My soul felt empty and my life worthless. I have never felt so powerless and lost and there were no more excuses. No where else to turn. No one to reach out to.
It was just me and God in that room. He held his hand out to me …
I fell off my bed right there in Samsung hospital, literally onto the cold floor, and gave it all to him. I gave up the fight of trying to control my life and my pain, and I surrendered. I begged him for help. I begged, begged and begged some more. It was the most heart-felt prayer I had ever offered. I was a broken, broken woman. And, although I have never felt more alone in the world, locked up in a Korean mental ward, I know Jesus was in that room holding out his hand to me, begging me to just hold out my own.
And I did. I held out my hand.
In answer to my pleading, God sent an angel in the face of a young, Korean man. Just a few moments after begging God to save my life so I could be the mother I longed to be for my children, the man walked into my room. He didn’t seem much older than a teen.
He walked in, placed a bible in my hands without saying a single word, bowed low, and and then walked out the door. I didn’t know who he was and I never saw him again.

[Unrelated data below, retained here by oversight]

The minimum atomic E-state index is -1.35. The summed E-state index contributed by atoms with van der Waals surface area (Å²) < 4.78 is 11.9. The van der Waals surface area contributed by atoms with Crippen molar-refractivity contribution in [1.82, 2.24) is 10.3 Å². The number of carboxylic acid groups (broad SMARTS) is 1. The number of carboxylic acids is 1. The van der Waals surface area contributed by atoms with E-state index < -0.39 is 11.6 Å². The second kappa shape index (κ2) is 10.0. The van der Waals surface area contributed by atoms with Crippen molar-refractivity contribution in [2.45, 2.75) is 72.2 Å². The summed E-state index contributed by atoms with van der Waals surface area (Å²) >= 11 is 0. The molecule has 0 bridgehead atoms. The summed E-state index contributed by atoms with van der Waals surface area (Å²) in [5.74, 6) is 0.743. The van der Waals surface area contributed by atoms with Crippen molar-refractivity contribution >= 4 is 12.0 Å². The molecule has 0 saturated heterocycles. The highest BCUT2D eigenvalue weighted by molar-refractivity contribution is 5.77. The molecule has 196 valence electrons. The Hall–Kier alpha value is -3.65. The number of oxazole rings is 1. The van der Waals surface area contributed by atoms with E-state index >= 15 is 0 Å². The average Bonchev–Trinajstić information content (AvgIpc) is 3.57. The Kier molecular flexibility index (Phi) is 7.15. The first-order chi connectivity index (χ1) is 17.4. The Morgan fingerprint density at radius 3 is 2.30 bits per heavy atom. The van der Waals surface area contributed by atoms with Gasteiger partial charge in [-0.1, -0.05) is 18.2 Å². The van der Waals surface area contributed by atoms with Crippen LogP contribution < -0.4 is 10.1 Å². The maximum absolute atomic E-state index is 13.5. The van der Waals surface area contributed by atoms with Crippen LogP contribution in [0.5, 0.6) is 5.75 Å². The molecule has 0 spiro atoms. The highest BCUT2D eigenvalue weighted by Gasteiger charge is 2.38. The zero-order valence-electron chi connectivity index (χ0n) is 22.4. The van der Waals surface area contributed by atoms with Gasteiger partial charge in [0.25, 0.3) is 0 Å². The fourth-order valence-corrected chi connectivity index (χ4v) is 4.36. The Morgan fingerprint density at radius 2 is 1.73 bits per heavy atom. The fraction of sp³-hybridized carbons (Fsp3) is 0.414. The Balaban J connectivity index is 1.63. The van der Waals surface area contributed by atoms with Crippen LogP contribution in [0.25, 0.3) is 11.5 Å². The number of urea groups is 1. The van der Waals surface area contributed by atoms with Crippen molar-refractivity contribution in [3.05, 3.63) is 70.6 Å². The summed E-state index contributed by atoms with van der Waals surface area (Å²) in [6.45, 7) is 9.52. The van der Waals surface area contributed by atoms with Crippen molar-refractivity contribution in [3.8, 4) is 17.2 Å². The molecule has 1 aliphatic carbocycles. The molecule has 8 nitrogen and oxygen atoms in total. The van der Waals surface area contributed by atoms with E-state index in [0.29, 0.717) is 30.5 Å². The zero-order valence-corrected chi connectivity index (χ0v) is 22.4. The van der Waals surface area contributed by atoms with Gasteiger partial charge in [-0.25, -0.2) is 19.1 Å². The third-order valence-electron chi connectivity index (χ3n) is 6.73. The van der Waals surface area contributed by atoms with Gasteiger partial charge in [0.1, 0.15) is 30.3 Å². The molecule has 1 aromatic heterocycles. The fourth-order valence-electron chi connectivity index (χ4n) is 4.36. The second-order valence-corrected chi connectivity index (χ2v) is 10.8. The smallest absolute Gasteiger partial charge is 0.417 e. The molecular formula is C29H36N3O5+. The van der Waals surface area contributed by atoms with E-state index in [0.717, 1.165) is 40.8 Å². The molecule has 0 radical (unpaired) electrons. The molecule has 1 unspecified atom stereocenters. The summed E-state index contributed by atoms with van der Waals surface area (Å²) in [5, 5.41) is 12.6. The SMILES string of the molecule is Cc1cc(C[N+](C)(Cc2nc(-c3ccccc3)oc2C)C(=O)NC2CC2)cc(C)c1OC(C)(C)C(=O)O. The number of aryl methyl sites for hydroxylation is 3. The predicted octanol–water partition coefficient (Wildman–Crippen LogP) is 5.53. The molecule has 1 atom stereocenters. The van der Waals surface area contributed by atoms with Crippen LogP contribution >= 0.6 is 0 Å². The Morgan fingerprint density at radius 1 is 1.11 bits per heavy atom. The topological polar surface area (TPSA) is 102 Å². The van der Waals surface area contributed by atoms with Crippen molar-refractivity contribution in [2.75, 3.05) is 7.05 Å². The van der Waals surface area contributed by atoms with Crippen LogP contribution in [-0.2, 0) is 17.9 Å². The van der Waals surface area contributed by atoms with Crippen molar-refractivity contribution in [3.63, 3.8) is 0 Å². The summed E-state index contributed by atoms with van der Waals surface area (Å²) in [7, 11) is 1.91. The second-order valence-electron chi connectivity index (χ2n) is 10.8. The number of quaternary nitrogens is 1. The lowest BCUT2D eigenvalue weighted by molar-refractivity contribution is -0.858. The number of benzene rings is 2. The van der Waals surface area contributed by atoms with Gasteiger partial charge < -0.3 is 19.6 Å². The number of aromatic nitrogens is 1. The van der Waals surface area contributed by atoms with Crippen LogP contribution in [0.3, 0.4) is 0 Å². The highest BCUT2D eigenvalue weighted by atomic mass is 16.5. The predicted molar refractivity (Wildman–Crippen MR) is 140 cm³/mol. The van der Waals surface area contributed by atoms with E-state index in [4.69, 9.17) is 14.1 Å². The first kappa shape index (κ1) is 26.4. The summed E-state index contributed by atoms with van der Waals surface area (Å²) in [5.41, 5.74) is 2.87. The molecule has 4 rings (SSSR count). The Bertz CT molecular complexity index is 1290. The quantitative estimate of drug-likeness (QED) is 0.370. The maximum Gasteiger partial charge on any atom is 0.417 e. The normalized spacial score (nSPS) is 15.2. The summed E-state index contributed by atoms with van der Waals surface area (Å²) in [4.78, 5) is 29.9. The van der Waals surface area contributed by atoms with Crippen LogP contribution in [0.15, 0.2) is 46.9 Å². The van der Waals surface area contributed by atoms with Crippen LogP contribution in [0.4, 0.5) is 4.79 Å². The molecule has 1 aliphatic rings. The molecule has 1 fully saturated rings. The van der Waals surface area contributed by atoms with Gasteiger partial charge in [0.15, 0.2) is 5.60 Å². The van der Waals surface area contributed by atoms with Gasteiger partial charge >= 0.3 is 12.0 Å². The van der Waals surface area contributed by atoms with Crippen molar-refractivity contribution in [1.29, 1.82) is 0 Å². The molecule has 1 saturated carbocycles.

There I was in a Korean mental ward with nothing but an IV in my arm, a hospital gown on my back — and now a Korean-English Bible in my hand. Needless to say, it was a powerful moment — a tender, precious moment.
I eventually came to believe he was the answer to my prayer. I believe the young, Korean man was an angel sent to answer my prayer.
That’s how grace and love resurrected my life and, eventually, that of my family. All I had to do was ask. Over the course of the next few months and years of healing, God comforted me, he held me and I never want to let go of his hand again.
I see my life in two halves — before God stepped into my life in a mental ward and after that memorable day. Life is really no easier now, and it can sometimes knock me upside the head. But, it’s an entirely different way of living.
I know that God is with me, even in the loneliest of times and through the greatest difficulties and moments of grief.
Before that September morning, when I awoke to the vision of dancing dust fairies in the streaming sunlight and the voice of God, I felt entirely left on my own. Since that day, I know I am never alone and I never have to feel that way again. I rely on that truth.
The resurrected life has far-reaching consequences of its own.
Ever since that day in Seoul, I’ve prayed relentlessly to see a change in my family’s legacy of dysfunction and addiction. I prayed for years that my children would learn about a different life than the one I knew before that day in Seoul — a resurrected life, a life for God.
I am seeing those prayers being answered each and every day, and I watch my children — and their children — live out their lives centered in Christ.